If you decide that law school is the path for you, you should take advantage of all of the resources the Skadden program offers. The application process is very complex, exhausting, and competitive, and you want to make sure that your application is the strongest it is going to be. That requires making good decisions early on that will strengthen your application in the long-term. Your LSAT score may determine your acceptance at a given law school, which is why it is of the utmost importance to prepare yourself for the exam as best you can. The Skadden program offers excellent LSAT prep, and many who take it seriously do very well on the exam, even those who start out with very low scores. You don’t need to go nuts in preparing—five to six months ahead of the June exam is often sufficient prep time beginning with the basics and ending with full length practice exams. The LSAT is a very learnable test, but it can be very draining studying for it, especially on top of taking other courses. You want to give it the proper time, attention, and seriousness, but there is a point in which you can overdo it. Following the course instructor’s directions, creating study schedules and study groups, and giving yourself breaks will aid in good preparation for the exam and help you avoid burnout. Your GPA, resume, and personal statement are also very important components of your application.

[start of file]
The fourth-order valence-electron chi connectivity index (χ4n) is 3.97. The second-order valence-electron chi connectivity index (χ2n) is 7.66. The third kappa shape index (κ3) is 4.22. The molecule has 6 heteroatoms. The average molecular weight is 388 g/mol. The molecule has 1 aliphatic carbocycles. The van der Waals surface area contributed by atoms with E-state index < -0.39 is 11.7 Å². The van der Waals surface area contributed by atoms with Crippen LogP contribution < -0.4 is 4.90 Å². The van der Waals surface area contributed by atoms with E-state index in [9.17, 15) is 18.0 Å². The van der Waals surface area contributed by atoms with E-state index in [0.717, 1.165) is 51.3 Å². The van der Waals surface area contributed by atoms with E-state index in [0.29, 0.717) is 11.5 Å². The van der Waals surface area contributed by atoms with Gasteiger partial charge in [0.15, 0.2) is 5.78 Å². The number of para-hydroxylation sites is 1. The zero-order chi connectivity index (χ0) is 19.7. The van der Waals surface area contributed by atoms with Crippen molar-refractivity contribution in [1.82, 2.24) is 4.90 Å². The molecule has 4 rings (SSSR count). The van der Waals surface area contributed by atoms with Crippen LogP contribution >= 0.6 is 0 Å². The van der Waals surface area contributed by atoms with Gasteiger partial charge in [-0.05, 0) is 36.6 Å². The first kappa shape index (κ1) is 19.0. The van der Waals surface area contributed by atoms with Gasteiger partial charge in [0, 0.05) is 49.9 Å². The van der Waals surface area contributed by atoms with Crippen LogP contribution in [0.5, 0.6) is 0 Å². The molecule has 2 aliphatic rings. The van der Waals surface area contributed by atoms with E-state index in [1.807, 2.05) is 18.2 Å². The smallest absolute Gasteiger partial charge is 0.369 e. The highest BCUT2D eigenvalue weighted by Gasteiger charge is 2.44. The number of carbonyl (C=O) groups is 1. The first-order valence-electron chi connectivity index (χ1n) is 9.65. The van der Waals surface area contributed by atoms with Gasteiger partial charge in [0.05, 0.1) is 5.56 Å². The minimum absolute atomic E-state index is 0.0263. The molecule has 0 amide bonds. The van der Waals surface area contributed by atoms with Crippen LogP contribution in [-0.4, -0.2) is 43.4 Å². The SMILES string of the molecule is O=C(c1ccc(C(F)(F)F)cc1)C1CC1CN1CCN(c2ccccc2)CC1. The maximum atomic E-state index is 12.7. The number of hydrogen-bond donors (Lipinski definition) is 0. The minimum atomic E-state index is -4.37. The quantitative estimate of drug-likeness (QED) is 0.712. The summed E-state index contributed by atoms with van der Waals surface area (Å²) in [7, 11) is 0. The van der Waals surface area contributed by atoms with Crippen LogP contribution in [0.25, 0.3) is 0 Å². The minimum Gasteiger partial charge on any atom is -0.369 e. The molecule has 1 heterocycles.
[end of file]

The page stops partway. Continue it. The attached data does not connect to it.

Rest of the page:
In all, the Skadden program is a vehicle for students, many of whom may otherwise never have dreamed of the title “Esquire” to set out on a path to achieve their goals. The program’s students have graduated to work at large corporate firms, set up their own legal practices, or work for influential non-profit organizations. Some have changed course to run for Congress, or decided to change the world from abroad. On my own path, the Skadden program has been a beacon for me in helping guide me along my path. In the fall I’ll be attending Cornell Law School in Ithaca, NY, and in three years, I hope to be changing lives for the better through my pursuit of the law.